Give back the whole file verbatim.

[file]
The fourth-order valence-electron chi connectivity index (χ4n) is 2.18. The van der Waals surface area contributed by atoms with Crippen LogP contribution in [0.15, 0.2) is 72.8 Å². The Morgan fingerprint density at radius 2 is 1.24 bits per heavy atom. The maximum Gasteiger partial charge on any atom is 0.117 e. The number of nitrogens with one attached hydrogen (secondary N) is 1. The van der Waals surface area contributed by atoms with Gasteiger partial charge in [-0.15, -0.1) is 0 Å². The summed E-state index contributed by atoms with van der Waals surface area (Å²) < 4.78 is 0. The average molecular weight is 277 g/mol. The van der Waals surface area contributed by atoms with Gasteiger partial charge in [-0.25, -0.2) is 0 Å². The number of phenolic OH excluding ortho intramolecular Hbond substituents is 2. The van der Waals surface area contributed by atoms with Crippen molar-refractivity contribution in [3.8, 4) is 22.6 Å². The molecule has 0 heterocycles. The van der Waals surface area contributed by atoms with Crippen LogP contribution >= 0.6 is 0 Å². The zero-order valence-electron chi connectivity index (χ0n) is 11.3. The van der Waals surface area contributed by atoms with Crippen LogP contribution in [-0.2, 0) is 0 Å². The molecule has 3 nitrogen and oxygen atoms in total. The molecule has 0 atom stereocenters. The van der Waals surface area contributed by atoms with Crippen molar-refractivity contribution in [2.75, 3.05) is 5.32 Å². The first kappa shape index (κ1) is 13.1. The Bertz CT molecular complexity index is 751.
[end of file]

The fourth-order valence-electron chi connectivity index (χ4n) is 2.18. The van der Waals surface area contributed by atoms with Crippen LogP contribution in [0.15, 0.2) is 72.8 Å². The Morgan fingerprint density at radius 2 is 1.24 bits per heavy atom. The maximum Gasteiger partial charge on any atom is 0.117 e. The number of nitrogens with one attached hydrogen (secondary N) is 1. The van der Waals surface area contributed by atoms with Gasteiger partial charge in [-0.15, -0.1) is 0 Å². The summed E-state index contributed by atoms with van der Waals surface area (Å²) < 4.78 is 0. The average molecular weight is 277 g/mol. The van der Waals surface area contributed by atoms with Gasteiger partial charge in [-0.25, -0.2) is 0 Å². The number of phenolic OH excluding ortho intramolecular Hbond substituents is 2. The van der Waals surface area contributed by atoms with Crippen molar-refractivity contribution in [3.8, 4) is 22.6 Å². The molecule has 0 heterocycles. The van der Waals surface area contributed by atoms with Crippen LogP contribution >= 0.6 is 0 Å². The zero-order valence-electron chi connectivity index (χ0n) is 11.3. The van der Waals surface area contributed by atoms with Crippen LogP contribution in [-0.2, 0) is 0 Å². The molecule has 3 nitrogen and oxygen atoms in total. The molecule has 0 atom stereocenters. The van der Waals surface area contributed by atoms with Crippen molar-refractivity contribution in [2.75, 3.05) is 5.32 Å². The first kappa shape index (κ1) is 13.1. The Bertz CT molecular complexity index is 751.